The central figure, Esteban Trueba, is not just a product of his time, early 1900s South American culture, he is an exaggeration of it. Proud to a fault, to a very big fault; incapable of thinking he could be wrong about anything, at least prior to his 80s; ultra-conservative (he makes John Birch seem akin to John Kerry); hot-tempered and viciously violent; he lives a largely sad and tragic life, driven by fear and rage.

The girl who grows up to become Trueba's wife, Clara del Valle, embodies the magical element in the book. In the US we'd call he a poltergeist, or the channeler of one. She moves the salt shaker about the table with her mind as a child, and plays the piano with its keys covered as an adult; she goes into trances and levitates with her easy chair; she predicts earthquakes and many other events with perfect precision. Her husband calls her Clara the clairvoyant.

A story that spans eighty or ninety years is complex, and a large cast of characters--several of them Trueba's bastard offspring--is tricky to follow. That it can be followed at all attests to the author's skill, providing sufficient backstory as needed in later chapters.

I can't say I enjoyed reading the book. I prefer stories in which at least someone learns something, or grows a little; stories of growth or transformation. Clara seems to need no learning, learning all from the spirits she hosts. Their children and granddaughter—the narrative viewpoint of most of the book—live in Trueba's shadow. He is rescued from seeming a total monster only by his horrific grandson, son of his first bastard child...and Trueba does reconcile with an enemy at the very end.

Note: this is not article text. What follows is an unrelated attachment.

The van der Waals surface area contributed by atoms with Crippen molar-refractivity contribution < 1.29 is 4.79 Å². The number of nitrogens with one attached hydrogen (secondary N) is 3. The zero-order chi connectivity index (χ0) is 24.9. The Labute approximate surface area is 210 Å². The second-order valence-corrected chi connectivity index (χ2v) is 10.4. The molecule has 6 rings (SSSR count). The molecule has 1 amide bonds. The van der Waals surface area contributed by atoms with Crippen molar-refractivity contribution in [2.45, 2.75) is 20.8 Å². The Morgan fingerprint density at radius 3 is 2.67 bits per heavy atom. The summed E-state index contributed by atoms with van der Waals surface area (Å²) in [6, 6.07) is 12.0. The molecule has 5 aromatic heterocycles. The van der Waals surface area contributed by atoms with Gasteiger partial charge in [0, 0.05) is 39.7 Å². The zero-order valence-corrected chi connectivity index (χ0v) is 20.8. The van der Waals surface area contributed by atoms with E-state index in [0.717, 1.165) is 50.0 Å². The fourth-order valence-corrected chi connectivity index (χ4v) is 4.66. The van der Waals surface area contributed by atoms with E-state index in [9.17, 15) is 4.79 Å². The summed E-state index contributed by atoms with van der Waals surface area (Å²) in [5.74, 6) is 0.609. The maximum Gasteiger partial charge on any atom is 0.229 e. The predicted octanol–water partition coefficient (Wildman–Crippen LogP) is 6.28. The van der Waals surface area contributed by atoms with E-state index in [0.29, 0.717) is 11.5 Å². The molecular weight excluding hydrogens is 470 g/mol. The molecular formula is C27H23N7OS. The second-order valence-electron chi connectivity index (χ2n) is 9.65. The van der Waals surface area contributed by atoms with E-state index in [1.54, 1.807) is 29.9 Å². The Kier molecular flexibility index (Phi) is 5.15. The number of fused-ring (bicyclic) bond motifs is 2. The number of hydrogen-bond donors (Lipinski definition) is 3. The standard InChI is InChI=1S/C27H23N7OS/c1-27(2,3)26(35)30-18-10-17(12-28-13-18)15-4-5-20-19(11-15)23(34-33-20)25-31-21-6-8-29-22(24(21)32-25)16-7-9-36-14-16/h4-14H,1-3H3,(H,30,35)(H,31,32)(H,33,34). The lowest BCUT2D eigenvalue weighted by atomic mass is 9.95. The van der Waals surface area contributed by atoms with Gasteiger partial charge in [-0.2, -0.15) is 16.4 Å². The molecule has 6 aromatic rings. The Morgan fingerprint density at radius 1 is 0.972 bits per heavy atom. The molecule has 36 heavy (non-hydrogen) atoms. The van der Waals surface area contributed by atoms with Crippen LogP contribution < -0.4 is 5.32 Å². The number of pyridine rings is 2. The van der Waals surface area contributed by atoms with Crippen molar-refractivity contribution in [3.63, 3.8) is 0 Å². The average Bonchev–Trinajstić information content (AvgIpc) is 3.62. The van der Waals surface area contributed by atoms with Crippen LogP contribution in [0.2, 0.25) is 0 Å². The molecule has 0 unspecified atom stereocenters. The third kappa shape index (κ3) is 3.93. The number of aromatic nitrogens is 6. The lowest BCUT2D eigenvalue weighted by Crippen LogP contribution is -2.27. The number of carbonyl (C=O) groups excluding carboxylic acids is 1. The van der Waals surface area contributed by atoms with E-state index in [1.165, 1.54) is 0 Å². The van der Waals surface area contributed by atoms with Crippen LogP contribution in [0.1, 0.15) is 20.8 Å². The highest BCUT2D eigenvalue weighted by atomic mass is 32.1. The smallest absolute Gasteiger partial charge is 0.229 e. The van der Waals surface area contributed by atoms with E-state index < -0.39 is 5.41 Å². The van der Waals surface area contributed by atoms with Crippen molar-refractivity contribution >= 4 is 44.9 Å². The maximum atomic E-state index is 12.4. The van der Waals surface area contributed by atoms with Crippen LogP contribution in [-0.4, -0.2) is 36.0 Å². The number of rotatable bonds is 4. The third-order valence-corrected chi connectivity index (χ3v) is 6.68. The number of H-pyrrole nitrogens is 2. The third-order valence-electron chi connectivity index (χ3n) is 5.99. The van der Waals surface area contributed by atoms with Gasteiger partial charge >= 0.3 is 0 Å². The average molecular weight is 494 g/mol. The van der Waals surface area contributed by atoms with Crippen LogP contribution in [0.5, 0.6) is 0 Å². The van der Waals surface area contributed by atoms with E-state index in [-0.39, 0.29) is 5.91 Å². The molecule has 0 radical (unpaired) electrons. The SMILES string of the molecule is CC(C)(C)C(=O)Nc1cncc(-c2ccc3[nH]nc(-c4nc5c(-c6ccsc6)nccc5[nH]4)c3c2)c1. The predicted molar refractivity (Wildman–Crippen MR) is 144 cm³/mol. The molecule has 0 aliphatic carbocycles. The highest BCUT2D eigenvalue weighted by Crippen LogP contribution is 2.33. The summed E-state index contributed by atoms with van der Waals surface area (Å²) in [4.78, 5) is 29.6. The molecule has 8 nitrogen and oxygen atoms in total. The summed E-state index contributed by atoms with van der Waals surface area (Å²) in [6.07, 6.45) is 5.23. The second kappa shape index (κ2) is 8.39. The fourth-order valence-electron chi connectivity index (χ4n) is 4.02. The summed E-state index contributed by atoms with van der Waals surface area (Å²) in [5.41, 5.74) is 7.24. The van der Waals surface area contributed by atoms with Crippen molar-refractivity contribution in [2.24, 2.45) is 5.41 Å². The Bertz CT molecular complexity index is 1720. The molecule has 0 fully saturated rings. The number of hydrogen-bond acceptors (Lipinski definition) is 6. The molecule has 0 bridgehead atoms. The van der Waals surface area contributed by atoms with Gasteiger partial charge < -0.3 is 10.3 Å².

Wednesday, January 24, 2007

Fit today, maybe fit yesterday, but fit tomorrow...?

kw: book reviews, nonfiction, science, biology, evolution, natural selection

A Creationist would view the appeal of the book as, "Come into my parlor, said the spider to the fly." It won't convince many. That is a pity, because Sean B. Carroll's new book is an outstanding presentation of the best material that shows how evolution by natural selection is such a powerful theory.

The book is The Making of the Fittest: DNA and the Ultimate Forensic Record of Evolution. Dr. Carroll believes in "Tell 'em what you're gonna tell 'em, then tell 'em, then tell 'em what you told 'em." The opening chapter explains the purpose and structure of the book, and the closing two chapters, which he coyly calls "an after-dinner conversation", reiterate the main points and emphasize that "fittest" is a moving target.